A Voluntary Army of Union Intimidators

Let’s look up Blackshirts on Wikipedia:

The Milizia Volontaria per la Sicurezza Nazionale (MVSN, “Voluntary Militia for National Security”), commonly called the Blackshirts (ItalianCamicie Nere, CCNN, singular: Camicia Nera) or squadristi (singular: squadrista), was originally the paramilitary wing of the National Fascist Party and, after 1923, an all-volunteer militia of the Kingdom of Italy. Its members were distinguished by their black uniforms (modelled on those of the Arditi, Italy’s elite troops of World War I) and their loyalty to Benito Mussolini, the Duce (leader) of Fascism, to whom they swore an oath. The founders of the paramilitary groups were nationalist intellectuals, former army officers and young landowners opposing peasants’ and country labourers’ unions. Their methods became harsher as Mussolini’s power grew, and they used violence and intimidation against Mussolini’s opponents.

So, these folks were nationalists who volunteered to intimidate and use violence against their leader’s opponents, with a particular view toward smashing labor unions. That doesn’t seem too hard to understand. These were the first fascists.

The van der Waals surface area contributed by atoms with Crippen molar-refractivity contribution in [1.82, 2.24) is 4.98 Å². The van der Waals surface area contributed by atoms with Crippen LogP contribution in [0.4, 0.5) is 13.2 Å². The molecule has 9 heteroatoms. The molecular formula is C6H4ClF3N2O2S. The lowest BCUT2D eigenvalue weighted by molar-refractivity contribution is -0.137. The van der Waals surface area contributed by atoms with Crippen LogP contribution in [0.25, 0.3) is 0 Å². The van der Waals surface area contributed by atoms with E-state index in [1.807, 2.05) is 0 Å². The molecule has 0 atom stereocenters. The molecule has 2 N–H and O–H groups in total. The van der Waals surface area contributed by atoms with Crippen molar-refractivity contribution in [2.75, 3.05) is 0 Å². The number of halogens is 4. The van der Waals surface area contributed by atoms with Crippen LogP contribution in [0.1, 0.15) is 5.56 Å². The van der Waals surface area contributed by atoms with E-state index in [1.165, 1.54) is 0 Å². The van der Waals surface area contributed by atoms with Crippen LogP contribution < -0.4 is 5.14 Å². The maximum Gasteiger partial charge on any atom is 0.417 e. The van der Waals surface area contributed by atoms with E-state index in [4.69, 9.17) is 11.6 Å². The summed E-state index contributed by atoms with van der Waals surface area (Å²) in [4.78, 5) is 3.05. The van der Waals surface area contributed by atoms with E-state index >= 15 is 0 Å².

Let’s fast-forward to yesterday.

Half an hour after Trump tweeted about [president of the United Steelworkers Local 1999, Chuck] Jones on Wednesday, the union leader’s phone began to ring and kept ringing, he said. One voice asked: What kind of car do you drive? Another said: We’re coming for you.

He wasn’t sure how these people found his number.

“Nothing that says they’re gonna kill me, but, you know, you better keep your eye on your kids,” Jones said later on MSNBC. “We know what car you drive. Things along those lines.”

“I’ve been doing this job for 30 years, and I’ve heard everything from people who want to burn my house down or shoot me,” he added. “So I take it with a grain of salt and I don’t put a lot of faith in that, and I’m not concerned about it and I’m not getting anybody involved. I can deal with people that make stupid statements and move on.”

I doubt that Benito Mussolini specifically asked anyone at the outset to volunteer to become a thug for his political movement. It was probably just people responding organically to his message of incitement. He didn’t, however, fail to understand their utility and to quickly incorporate them into his operation. Pretty soon, they even had uniforms. They even fancied themselves “elite troops.”

I think this is a simple case of people walking like a duck, quacking like a duck.

Or, maybe, it’s another example of the old adage that history doesn’t repeat, but it rhymes.

You know, it can be pretty boring and unoriginal to shout “fascist” at your political opponents. At a certain point, though, it’s no longer a strained comparison.

Martin Longman

Martin Longman is the web editor for the Washington Monthly and the main blogger at Booman Tribune.